LONDON (Reuters) - Britain plans to expand its feed-in tariff system for small renewable power generation, such as solar panels and small wind turbines, to include the world’s first incentive scheme for renewable heat.
The Department for Energy and Climate Change (DECC) said on Monday the scheme for renewable heat would start in April 2011 following the introduction of feed-in tariffs for small power generation in April this year.
The feed-in tariff systems are similar to those that have propelled solar power and wind farm growth in Germany or Spain.
The government hopes feed-in tariffs will bring about a significant increase in locally produced green energy, helping to cut greenhouse gas emissions, while securing energy supply.
“They (the schemes) should see a real growth in the UK in the renewable sector,” said Andrew Lee, managing director of Sharp Corp’s solar unit in Britain.
“Previously the UK lagged behind the rest of Europe,” he said, adding only about 1 percent of about 5,000 solar panels Sharp makes each day in Wales were installed in the country.
DECC calculated small scale renewable installations could meet 2 percent of UK electricity demand in 2020, helping raise the green power’s total share in the country’s overall generation to about 30 percent from 5.5 percent at present.
Britain’s small wind sector has already been booming in the run-up to the scheme’s introduction, with many rural homes, farms and small businesses putting up turbines in yards to counter higher energy prices and blackouts.
Householders and communities that install low carbon electricity technology such as solar photovoltaic (pv) panels and wind turbines up to 5 megawatts will be paid for the electricity they generate, even if they use it themselves.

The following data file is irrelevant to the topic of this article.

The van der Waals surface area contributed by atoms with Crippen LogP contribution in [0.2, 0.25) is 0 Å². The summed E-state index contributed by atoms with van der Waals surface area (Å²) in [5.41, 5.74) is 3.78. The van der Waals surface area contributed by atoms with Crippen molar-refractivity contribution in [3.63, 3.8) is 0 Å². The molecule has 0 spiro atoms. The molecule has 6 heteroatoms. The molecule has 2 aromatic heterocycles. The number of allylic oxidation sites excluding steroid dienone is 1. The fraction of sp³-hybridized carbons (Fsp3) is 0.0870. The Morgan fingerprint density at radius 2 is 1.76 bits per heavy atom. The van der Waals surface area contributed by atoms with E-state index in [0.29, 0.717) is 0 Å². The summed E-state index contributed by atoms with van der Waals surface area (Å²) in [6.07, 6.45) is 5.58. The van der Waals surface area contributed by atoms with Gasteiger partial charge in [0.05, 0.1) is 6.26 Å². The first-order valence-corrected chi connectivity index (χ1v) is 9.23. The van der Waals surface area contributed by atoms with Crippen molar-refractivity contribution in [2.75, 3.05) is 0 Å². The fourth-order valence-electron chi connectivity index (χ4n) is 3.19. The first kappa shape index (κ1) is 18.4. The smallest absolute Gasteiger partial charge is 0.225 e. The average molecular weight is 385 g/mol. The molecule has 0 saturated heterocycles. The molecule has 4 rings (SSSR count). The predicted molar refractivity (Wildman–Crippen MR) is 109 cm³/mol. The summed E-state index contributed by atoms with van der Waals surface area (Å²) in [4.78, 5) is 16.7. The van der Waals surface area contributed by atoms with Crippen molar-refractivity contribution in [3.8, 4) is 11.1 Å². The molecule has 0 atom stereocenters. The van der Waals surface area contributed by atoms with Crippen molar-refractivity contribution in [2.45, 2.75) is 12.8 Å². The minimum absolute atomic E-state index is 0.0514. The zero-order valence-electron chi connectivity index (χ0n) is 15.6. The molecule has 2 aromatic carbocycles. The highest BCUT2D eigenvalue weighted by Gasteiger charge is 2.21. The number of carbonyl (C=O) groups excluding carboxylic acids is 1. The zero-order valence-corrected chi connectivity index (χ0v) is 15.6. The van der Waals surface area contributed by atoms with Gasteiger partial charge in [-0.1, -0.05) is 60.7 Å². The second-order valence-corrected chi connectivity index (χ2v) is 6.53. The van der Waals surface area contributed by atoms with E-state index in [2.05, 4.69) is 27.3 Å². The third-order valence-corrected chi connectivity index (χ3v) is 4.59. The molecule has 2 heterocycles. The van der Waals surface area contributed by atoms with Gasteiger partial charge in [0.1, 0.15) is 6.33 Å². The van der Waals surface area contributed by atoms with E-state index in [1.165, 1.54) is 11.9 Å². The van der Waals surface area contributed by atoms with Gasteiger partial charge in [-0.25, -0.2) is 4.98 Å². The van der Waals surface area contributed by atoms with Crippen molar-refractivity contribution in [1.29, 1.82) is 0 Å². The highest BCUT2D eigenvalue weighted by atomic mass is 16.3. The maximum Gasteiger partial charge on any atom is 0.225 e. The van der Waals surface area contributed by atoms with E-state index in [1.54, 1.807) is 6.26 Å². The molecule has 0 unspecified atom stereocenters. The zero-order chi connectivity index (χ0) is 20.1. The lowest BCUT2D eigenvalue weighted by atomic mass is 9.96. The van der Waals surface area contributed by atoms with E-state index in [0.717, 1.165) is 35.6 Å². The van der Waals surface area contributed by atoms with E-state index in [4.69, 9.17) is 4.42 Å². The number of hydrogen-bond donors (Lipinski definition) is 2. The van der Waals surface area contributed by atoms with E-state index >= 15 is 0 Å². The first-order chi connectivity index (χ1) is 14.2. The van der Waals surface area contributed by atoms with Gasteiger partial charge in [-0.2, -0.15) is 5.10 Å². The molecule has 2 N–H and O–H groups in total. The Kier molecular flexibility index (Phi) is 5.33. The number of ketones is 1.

They will get a further payment for electricity they feed into the grid. The scheme will also apply to installations commissioned since July 2008 when the policy was announced.
DECC said the scheme for renewable heat would apply for all scales as Britain needed it to raise to around 12 percent from less than 1 percent at present.
It could help thousands of consumers who are off the gas network lower their fuel bills and gain a cash reward for greening their heating supply, DECC said.
Graham Meeks, director of the Combined Heat and Power Association (CHPA), welcomed the move.
“It will help secure the UK’s world-leading position in this exciting low-carbon technology,” he said in a statement, referring to microCHP, a boiler replacement that generates electricity with heat and hot water.
However, environmental group Friends of the Earth say the scheme could generate three times as much green power if the tariffs were set for a 10 percent return on investment, instead of 5-8 percent.
“There is huge public support for small-scale green energy schemes,” said Dave Timms from Friends of the Earth.
“The government must do much more to tap into this enthusiasm and ensure that everyone plays their part in developing a safer, cleaner future.”
Reporting by Nao Nakanishi; editing by Sue Thomas